Addition for cash deposited in joint bank account upheld. A professional like Advocate CA or Accountant would not open a joint bank account with his client
The instant appeal was filed by the appellant assessee against the order of the CIT(A) upholding the action of the Assessing Officer (AO) in making addition on account of unexplained money deposited in the joint bank account with his accountant.
ABCAUS Case Law Citation:
ABCAUS 2330 (2018) (05) ITAT
The AO passed an ex-parte assessment order after making addition for unexplained cash deposits in the joint bank account of the assessee. The assessment was however set aside by the Tribunal and the matter was restored to the AO to pass assessment order afresh.
During the remanded proceedings, the assessee explained to the AO that the said Bank Account belonged to his advocate and not him, therefore, it cannot be taxed in the hands of the assessee. The AO summoned the assessee as well as the said advocate. The statement of assessee was recorded. However, the other account holder did not attend the proceedings. The AO, therefore, concluded that the assessee failed to prove that transactions entered into in this bank account were not related to him. The assessee did not produce any supporting evidence to substantiate his claim that these transactions were not entered into by him. In the absence of source of the cash deposited in the said joint bank account, AO made the addition for cash deposited therein.
The assessee challenged the addition before CIT(A). However, CIT(A) confirmed the addition and dismissed the appeal of assessee. The CIT(A) observed that generally the joint accounts are opened between blood relations, or close friends, who have an utmost faith on each other and who normally pool their resources for common use. However, the said joint account had been opened by the assessee with his authorized representative, an advocate. It could not be stated that these two were pooling their resources for their common use. There was no reason that the said advocate would pool his money in the account which the assessee was authorized to operate.
The CIT(A) opined that once the assessee was holding a joint account with someone else and he alleges that the money was not deposited-iv the bank by him, then the onus is on him to produce the other person and to prove that the money was deposited by the other person. The assessee was depositing the money in the bank account to facilitate his advocate/Authorised Representative to withdraw the money for various necessities like investments, payment of taxes, etc. without bothering the assessee from time to time.
The CIT(A) thus opined that this was a client account being maintained by the authorized representative to manage the clients’ affairs as and when required. The AO was, therefore, correct in treating the deposits made in the bank account as the unexplained money of the assessee.
Before the Tribunal, assessee denied doing any transaction in the joint bank account. The assessee admitted that he knew the joint holder for the last 4 to 5 years and he was filing his return of income. It was also clarified that the joint holder was not an Advocate but an Accountant of the assessee and he used to file I.T. return on behalf of the assessee.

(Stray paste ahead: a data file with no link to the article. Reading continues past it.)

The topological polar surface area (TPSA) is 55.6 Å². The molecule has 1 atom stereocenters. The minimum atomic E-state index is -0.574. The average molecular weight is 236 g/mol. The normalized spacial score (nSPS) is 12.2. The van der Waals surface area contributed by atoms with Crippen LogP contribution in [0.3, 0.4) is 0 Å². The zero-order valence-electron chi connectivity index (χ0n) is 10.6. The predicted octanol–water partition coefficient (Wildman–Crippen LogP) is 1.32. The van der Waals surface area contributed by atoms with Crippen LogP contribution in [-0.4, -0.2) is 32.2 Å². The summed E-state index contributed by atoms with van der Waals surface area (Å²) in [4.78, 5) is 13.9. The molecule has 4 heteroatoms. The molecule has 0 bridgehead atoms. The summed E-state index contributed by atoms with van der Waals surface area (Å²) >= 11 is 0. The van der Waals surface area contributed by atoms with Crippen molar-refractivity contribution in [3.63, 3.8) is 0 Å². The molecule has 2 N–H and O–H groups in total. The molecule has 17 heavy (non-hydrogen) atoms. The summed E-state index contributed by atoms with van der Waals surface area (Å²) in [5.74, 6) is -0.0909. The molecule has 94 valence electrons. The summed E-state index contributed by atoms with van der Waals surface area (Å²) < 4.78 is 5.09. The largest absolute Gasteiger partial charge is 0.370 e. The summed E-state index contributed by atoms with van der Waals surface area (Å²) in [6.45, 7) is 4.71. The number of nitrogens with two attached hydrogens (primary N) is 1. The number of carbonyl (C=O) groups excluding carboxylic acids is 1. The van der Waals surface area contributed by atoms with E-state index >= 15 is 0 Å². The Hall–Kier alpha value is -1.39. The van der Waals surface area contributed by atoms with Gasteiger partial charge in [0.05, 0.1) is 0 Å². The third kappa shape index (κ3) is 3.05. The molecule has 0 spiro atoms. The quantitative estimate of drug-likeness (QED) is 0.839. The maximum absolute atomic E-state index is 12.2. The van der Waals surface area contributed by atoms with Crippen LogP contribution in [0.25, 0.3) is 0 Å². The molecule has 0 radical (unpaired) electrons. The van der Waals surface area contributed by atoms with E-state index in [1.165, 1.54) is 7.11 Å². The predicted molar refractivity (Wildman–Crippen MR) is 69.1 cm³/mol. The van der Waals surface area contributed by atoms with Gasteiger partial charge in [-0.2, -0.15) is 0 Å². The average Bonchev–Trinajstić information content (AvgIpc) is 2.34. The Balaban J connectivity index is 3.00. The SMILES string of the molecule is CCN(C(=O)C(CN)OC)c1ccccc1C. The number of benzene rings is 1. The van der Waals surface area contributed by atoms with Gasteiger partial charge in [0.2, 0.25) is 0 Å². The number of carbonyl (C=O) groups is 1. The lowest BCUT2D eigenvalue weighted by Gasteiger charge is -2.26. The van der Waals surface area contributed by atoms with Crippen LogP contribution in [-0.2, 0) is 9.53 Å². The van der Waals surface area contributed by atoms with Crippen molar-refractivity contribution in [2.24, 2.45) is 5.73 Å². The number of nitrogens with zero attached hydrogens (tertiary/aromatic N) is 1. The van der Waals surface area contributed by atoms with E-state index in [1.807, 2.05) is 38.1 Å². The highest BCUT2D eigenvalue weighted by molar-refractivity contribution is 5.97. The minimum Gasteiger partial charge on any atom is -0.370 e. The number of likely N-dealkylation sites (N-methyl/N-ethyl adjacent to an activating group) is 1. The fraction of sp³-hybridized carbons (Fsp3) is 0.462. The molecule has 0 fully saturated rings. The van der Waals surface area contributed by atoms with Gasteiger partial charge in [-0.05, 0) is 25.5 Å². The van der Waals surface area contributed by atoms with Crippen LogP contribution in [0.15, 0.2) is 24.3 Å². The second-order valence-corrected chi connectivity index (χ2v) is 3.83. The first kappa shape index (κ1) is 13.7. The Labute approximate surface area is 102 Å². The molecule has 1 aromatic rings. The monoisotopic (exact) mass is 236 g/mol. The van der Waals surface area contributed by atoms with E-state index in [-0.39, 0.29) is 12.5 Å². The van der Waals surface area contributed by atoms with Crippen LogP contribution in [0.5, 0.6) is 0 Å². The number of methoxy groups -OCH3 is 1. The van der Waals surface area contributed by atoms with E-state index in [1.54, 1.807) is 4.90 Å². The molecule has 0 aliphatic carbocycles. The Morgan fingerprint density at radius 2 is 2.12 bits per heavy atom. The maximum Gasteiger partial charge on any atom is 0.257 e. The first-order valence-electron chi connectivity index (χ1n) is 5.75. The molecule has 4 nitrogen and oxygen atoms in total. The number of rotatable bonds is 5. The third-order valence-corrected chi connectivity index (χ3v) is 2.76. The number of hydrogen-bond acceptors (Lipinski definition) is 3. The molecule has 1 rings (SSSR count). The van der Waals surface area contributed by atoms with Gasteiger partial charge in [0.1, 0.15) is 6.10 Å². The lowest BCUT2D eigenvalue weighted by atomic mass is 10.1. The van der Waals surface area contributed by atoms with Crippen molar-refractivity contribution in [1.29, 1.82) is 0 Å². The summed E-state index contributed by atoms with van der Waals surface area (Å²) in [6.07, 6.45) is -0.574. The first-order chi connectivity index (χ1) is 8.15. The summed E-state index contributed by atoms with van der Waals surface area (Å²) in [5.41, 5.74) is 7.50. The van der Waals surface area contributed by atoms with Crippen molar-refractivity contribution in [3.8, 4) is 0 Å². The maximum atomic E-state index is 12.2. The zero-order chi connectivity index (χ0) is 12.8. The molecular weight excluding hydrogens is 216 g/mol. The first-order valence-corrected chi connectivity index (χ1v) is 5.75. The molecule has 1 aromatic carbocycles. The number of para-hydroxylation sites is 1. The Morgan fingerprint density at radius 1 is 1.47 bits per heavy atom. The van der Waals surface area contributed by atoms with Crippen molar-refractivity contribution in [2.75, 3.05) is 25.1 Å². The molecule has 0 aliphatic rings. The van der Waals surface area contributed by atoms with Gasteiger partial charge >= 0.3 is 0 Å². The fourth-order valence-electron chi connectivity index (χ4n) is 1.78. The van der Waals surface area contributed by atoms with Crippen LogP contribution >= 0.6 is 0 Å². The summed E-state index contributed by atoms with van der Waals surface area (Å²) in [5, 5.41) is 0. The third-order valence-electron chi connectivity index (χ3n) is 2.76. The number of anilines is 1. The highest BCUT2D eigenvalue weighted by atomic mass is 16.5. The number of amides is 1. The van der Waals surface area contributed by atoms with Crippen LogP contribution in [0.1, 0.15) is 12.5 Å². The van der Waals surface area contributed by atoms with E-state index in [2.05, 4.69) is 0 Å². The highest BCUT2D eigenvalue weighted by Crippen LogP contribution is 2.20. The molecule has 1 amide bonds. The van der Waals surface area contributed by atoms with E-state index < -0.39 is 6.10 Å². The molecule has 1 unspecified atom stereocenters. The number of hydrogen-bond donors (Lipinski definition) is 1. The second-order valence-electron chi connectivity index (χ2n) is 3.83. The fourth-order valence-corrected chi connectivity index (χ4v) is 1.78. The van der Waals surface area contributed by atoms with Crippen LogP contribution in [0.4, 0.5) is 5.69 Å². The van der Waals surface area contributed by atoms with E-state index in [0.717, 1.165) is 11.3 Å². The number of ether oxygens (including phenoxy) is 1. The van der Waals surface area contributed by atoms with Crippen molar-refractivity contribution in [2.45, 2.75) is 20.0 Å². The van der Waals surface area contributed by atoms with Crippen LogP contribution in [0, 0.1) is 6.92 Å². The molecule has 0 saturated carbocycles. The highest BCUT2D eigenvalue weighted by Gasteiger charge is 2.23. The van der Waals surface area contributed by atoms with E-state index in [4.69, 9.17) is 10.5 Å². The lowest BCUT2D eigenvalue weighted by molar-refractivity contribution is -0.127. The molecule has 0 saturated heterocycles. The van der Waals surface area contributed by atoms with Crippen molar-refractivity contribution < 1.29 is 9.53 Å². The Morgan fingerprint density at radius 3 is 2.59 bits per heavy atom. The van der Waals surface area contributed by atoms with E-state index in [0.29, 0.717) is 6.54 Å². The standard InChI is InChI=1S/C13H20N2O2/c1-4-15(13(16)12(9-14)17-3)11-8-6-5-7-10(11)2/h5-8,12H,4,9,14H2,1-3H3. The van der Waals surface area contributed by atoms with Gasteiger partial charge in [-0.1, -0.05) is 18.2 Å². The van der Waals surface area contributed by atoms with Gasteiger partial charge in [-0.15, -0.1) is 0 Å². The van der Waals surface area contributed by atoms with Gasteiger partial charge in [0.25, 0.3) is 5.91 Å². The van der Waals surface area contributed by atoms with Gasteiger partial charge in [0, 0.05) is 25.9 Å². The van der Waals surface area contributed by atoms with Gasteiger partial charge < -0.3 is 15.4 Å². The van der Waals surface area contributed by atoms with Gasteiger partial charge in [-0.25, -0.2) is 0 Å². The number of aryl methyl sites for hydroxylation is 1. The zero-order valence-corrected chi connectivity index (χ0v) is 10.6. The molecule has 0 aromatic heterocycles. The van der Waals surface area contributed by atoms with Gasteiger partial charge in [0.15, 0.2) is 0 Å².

The Tribunal observed that the assessee admitted that bank account in question was opened with the accountant. However, no reasons were explained as to under what circumstances joint bank account was opened.
The ITAT opined that it is unbelievable that a professional like Advocate, Chartered Accountant (CA) or an Accountant, would open a bank account with his client. The Tribunal expressed agreement with the Revenue that any professional would open a bank account for an assessee if unaccounted transactions are conducted on behalf of the assessee. Since, the said joint holder was acting as accountant on behalf of the assessee and was providing professional advice to the assessee and filing his income tax return, there was no reason to believe that he would open a joint bank account with the assessee for his personal affairs.
The Tribunal opined that it was probable that assessee would have opened this bank account with the professional for conducting unaccounted transactions on his behalf. The onus was upon the assessee to explain the circumstances under which this bank account was opened with his Accountant. However, no explanation had been filed in this behalf. The CIT(A) rightly noted that normally joint bank account are opened between the relatives or close friends. If the cash deposited belonged to the accountant, he could have given confirmation or would have appear before AO for recording his statement. However, he did not support the case of the assessee and did not appear. The explanation of assessee is clearly an afterthought.
The Tribunal concluded that considering the totality of the facts and circumstances of the case in the light of finding of fact recorded by the authorities below, particularly when first account holder was authorised representative of the assessee, it clearly support the findings that it was an unaccounted bank account maintained by the assessee with his Authorised Representative and in the absence of any explanation of source of the cash deposited in the bank account, no interference is called for in the matter.
The appeal was dismissed.
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